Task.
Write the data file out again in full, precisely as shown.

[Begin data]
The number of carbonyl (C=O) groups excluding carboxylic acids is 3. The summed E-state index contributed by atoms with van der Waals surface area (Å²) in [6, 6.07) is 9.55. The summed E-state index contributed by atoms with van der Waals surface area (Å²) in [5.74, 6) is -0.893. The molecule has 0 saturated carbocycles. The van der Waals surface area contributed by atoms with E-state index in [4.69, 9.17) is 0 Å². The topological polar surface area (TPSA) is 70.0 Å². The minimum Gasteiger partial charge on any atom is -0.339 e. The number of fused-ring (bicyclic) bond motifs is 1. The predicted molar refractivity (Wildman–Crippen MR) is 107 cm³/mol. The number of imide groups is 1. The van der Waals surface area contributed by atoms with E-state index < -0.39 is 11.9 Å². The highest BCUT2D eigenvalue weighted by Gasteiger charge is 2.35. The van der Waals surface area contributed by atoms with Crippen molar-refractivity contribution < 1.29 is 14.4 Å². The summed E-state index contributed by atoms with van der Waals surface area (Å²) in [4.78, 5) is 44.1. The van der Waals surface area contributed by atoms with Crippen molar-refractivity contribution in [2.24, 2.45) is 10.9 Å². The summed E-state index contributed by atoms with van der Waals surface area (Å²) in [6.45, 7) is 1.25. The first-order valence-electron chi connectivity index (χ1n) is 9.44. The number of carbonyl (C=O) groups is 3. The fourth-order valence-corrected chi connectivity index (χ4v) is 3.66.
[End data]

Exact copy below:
The number of carbonyl (C=O) groups excluding carboxylic acids is 3. The summed E-state index contributed by atoms with van der Waals surface area (Å²) in [6, 6.07) is 9.55. The summed E-state index contributed by atoms with van der Waals surface area (Å²) in [5.74, 6) is -0.893. The molecule has 0 saturated carbocycles. The van der Waals surface area contributed by atoms with E-state index in [4.69, 9.17) is 0 Å². The topological polar surface area (TPSA) is 70.0 Å². The minimum Gasteiger partial charge on any atom is -0.339 e. The number of fused-ring (bicyclic) bond motifs is 1. The predicted molar refractivity (Wildman–Crippen MR) is 107 cm³/mol. The number of imide groups is 1. The van der Waals surface area contributed by atoms with E-state index < -0.39 is 11.9 Å². The highest BCUT2D eigenvalue weighted by Gasteiger charge is 2.35. The van der Waals surface area contributed by atoms with Crippen molar-refractivity contribution < 1.29 is 14.4 Å². The summed E-state index contributed by atoms with van der Waals surface area (Å²) in [4.78, 5) is 44.1. The van der Waals surface area contributed by atoms with Crippen molar-refractivity contribution in [2.24, 2.45) is 10.9 Å². The summed E-state index contributed by atoms with van der Waals surface area (Å²) in [6.45, 7) is 1.25. The first-order valence-electron chi connectivity index (χ1n) is 9.44. The number of carbonyl (C=O) groups is 3. The fourth-order valence-corrected chi connectivity index (χ4v) is 3.66.